The detention at Heathrow on Sunday of the Brazilian David Miranda is the sort of treatment western politicians love to deplore in Putin’s Russia or Ahmadinejad’s Iran. His “offence” under the 2000 Terrorism Act was apparently to be the partner of a journalist, Glenn Greenwald, who had reported for the Guardian on material released by the American whistleblower, Edward Snowden.
Amnesty International has condemned the detention of Guardian journalist Glenn Greenwald’s partner at a London airport as “unwarranted revenge tactics” based solely on his relationship with Greenwald.
David Miranda was detained when in transit at Heathrow under schedule seven of Britain’s Terrorism Act 2000, and held for almost nine hours – the maximum time allowable before further authority is required.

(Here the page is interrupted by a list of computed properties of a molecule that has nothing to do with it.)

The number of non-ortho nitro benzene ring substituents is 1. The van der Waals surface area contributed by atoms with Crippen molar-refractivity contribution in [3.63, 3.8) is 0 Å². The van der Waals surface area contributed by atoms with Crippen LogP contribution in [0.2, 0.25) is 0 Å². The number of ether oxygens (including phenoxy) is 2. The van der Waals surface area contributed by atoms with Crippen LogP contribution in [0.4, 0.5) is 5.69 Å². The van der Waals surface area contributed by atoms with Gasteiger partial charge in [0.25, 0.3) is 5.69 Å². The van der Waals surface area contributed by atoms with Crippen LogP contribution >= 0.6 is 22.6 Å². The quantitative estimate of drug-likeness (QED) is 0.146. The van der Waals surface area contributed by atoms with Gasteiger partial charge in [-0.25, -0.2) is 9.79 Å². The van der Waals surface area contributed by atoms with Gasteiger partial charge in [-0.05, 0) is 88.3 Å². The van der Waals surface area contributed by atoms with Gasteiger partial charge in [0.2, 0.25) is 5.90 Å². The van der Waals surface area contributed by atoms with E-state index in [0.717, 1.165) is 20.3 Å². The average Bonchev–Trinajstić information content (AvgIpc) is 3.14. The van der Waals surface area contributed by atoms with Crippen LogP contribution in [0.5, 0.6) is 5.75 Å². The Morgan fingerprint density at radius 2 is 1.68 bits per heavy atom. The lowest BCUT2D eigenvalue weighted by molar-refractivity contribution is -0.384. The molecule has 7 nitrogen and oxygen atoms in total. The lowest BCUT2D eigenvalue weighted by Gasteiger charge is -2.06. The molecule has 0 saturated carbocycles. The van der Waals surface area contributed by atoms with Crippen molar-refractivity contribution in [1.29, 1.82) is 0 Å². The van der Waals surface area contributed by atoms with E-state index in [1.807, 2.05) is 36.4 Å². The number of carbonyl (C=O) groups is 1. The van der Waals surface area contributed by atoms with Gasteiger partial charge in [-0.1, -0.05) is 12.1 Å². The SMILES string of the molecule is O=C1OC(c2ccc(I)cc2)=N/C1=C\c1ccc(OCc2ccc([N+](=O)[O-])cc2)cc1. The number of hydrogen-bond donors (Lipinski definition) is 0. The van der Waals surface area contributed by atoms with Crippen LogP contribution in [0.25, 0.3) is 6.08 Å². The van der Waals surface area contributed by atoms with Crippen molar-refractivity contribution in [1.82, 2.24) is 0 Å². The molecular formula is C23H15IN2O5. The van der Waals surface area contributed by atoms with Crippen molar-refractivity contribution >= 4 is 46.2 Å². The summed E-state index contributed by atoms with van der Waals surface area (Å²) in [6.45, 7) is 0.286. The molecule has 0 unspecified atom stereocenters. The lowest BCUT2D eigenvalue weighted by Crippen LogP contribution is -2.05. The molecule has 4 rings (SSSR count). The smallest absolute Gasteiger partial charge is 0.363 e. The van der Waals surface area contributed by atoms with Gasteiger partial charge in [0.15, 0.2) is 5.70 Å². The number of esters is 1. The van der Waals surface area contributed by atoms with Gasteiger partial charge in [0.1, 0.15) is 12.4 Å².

According to a document published by the UK government about Schedule 7 of the Terrorism Act, “fewer than 3 people in every 10,000 are examined as they pass through UK borders” (David was not entering the UK but only transiting through to Rio). Moreover, “most examinations, over 97%, last under an hour.” An appendix to that document states that only .06% of all people detained are kept for more than 6 hours.